Students Want UN Report Published
February 21, 2001
Students at the University of Liberia have accused the Government of misleading the population on the UN Panel of Experts report, and challenged it to publish the full report. They contended that the imposition of sanctions would make no difference in the daily lives of the population because the Government is squandering resources.
The students said they were amazed at the "misinformation and partial interpretations of the UN Panel's Report" circulated by the government, declaring that such misinformation campaign is "intended to stupefy the masses; let the government publish the report for public consumption," they demanded.
They compared the current state of affairs in the country with the 1930s when another President, Charles D.B.King, was forced to resign along with his deputy under pressure from the League of Nations, the precursor to the United Nations. The Government then was charged, among other atrocities, with selling its citizens, native Liberians, into slavery.
But the students said they are concerned about sanctions because Government officials have made it clear they (officials) will be insulated (because of their wealth) against the threatened UN sanctions, not the "impoverished masses". The students however maintained that while sanctions may have problems, Liberians are not benefiting from the revenue intakes on timber, diamonds, the sanctions are to affect. "In the midst of gruelling poverty" the students noted, (there is) "the re-emergence of President William V. S. Tubman's dictatorial regime...graduating from handouts, and fostering a state of "Presidential Humanitarian system."
In a statement covering several problems in the country, they urged that the " government must be sensitive and consider the unqualified interest of the masses because government's recent move to ground all aircraft flying the flag of Liberia and the lifting of reciprocal visa restriction on the United States officials raise more questions about the United Nations Panel's report."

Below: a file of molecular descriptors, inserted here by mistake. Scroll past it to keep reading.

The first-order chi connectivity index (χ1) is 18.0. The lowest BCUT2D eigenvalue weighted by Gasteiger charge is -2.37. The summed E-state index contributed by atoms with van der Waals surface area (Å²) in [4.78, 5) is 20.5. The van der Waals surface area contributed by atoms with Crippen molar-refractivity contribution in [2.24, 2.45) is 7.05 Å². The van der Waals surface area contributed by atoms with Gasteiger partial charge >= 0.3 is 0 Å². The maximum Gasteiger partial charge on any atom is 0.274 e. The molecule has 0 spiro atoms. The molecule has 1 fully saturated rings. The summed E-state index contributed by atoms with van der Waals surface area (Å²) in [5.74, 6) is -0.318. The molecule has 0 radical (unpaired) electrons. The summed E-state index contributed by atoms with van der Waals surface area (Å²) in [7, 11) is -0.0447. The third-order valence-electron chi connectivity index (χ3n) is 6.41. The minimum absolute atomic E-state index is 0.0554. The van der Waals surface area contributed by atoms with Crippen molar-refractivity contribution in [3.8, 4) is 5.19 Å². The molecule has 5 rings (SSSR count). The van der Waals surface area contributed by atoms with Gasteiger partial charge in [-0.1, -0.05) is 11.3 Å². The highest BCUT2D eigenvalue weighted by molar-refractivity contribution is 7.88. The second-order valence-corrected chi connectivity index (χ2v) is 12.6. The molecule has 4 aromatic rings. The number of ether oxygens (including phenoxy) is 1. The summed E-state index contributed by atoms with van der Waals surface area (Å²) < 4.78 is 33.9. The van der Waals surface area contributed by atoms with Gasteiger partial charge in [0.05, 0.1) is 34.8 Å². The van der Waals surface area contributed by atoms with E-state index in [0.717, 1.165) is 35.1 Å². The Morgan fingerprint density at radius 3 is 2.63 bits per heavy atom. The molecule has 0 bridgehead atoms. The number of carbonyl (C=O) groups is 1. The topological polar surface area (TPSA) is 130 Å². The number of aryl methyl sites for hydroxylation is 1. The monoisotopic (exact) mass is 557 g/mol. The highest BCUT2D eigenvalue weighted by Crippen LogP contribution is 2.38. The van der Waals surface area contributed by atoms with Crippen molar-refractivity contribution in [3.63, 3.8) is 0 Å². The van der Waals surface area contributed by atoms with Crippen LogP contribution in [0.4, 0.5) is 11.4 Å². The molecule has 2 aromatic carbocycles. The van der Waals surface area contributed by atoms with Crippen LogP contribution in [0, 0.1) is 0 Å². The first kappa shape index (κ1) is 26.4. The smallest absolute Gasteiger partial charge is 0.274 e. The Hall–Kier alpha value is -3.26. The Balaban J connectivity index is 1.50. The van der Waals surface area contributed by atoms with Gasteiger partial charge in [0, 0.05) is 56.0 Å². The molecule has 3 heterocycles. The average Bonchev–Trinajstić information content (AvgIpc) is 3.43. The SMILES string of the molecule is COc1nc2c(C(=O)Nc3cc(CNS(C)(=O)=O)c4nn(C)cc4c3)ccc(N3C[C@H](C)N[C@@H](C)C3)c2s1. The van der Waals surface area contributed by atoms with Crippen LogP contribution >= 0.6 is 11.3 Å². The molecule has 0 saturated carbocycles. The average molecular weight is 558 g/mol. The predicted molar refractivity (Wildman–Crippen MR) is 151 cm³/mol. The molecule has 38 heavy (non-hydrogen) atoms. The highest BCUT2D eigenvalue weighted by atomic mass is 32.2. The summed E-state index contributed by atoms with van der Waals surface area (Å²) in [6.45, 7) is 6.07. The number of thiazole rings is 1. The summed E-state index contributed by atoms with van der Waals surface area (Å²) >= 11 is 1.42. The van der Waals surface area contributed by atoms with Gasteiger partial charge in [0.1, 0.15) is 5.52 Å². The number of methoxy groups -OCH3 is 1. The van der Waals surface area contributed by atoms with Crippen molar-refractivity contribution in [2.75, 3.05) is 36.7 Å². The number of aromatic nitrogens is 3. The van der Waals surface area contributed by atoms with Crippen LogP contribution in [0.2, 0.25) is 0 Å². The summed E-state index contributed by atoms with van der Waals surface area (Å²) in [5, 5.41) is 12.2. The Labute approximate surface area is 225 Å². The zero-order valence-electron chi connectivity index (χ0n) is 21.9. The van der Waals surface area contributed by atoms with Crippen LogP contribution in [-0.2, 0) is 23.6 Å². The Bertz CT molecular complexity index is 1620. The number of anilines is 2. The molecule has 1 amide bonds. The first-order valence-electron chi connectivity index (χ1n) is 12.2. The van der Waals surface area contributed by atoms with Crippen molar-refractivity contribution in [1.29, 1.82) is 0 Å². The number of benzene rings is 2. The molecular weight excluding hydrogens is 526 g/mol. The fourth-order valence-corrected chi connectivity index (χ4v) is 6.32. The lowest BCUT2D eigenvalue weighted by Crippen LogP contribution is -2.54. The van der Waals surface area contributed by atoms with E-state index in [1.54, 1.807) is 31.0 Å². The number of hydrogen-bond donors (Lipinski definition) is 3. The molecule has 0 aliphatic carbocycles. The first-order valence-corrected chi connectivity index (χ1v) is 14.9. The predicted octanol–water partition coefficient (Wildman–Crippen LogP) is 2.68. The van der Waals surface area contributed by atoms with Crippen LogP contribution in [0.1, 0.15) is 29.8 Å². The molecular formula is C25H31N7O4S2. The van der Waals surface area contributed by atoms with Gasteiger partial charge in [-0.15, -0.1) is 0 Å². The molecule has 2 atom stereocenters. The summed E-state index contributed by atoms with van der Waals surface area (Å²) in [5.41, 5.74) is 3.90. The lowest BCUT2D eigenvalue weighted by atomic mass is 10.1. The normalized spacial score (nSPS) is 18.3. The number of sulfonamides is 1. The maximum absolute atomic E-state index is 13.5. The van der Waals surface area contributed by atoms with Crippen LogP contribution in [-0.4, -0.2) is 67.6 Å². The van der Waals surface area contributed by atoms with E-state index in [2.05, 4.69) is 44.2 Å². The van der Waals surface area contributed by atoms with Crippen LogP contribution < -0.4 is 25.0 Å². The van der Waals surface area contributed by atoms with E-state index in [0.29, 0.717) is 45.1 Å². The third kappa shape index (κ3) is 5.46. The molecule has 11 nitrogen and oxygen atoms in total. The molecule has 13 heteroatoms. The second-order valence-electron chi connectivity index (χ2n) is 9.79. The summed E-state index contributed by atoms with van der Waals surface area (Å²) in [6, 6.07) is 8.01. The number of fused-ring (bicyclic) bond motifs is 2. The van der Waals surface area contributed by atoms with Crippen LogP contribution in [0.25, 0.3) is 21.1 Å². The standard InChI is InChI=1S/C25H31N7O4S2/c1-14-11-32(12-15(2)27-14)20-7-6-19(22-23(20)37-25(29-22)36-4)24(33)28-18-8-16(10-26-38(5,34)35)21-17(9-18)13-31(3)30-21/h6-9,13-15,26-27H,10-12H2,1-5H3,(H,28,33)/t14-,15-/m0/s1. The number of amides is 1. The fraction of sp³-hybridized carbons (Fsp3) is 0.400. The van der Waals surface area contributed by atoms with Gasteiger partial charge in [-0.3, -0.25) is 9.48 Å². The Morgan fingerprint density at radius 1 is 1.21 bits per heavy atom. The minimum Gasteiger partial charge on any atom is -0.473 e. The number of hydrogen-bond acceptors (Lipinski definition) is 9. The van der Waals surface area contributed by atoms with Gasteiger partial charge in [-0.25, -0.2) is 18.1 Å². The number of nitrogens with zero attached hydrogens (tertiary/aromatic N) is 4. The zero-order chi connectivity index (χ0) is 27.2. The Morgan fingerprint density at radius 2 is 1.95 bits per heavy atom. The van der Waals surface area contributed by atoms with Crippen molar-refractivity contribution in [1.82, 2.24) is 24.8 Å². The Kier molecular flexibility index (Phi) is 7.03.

Although Taylor had accused the students of harbouring "Marxist-Leninist" ideas because they questioned the unprecedented logging in the country without benefit to the population, the students called for a national inquiry into the massive logging that is depleting one of West Africa's virgin rainforests. They said operations of foreign-owned logging companies such as the Oriental Timber Corporation, mentioned in the UN Panel of Experts report as a cover for arms smuggling and payment of Taylor's personal security, must be investigated by the Legislature.
Under the umbrella of the Student Unification Party (SUP) traditionally known for its pro-democracy activism, the students also accused Taylor of resorting to old authoritarian policies of patronage and corruption. They said Taylor was pumping public money into the renovation of private homes of friends and cronies under the guise of state interests. They observed that the construction of several public buildings, begun by the late President Samuel Doe, has been abandoned while homes of supporters like Romeo Horton, a staunch backer of the Taylor regime with links to the Rev. Jesse Jackson, are renovated at state expense. The students said contrary to several promises, their university has been abandoned with teachers' salaries unpaid and its library "obsolete" despite Taylor's declaration of "The Technology Time" slogans.
SUP urged the government to "immediately release the 13 Krahn political prisoners and embark upon reconciliation. "Setting all political prisoners free will lend credence to the sincerity of the President," the students said. They said Taylor's recent offer to the Opposition to return home, and that he would consult with ECOWAS to guarantee their protection, was a "mockery." They said the current supremacy of the Executive over other branches of Government "contravenes the principle of separation of powers as contained in the Liberian Constitution".
With ongoing human rights abuses, SUP said they were apprehensive about the prospects for free and fair elections in 2003. They cited the recent flogging of former interim president Amos Sawyer and his staff as examples of harassment and intimidation that will make fair elections difficult.
Taylor has accused the Opposition of influencing the youth against his Government, and warned that "even they (members of the Opposition) go into their mothers' wombs, I will get them." He said that the Opposition was behind an alleged plan for a People's Power demonstration to remove him from office. "We have the people", he warned.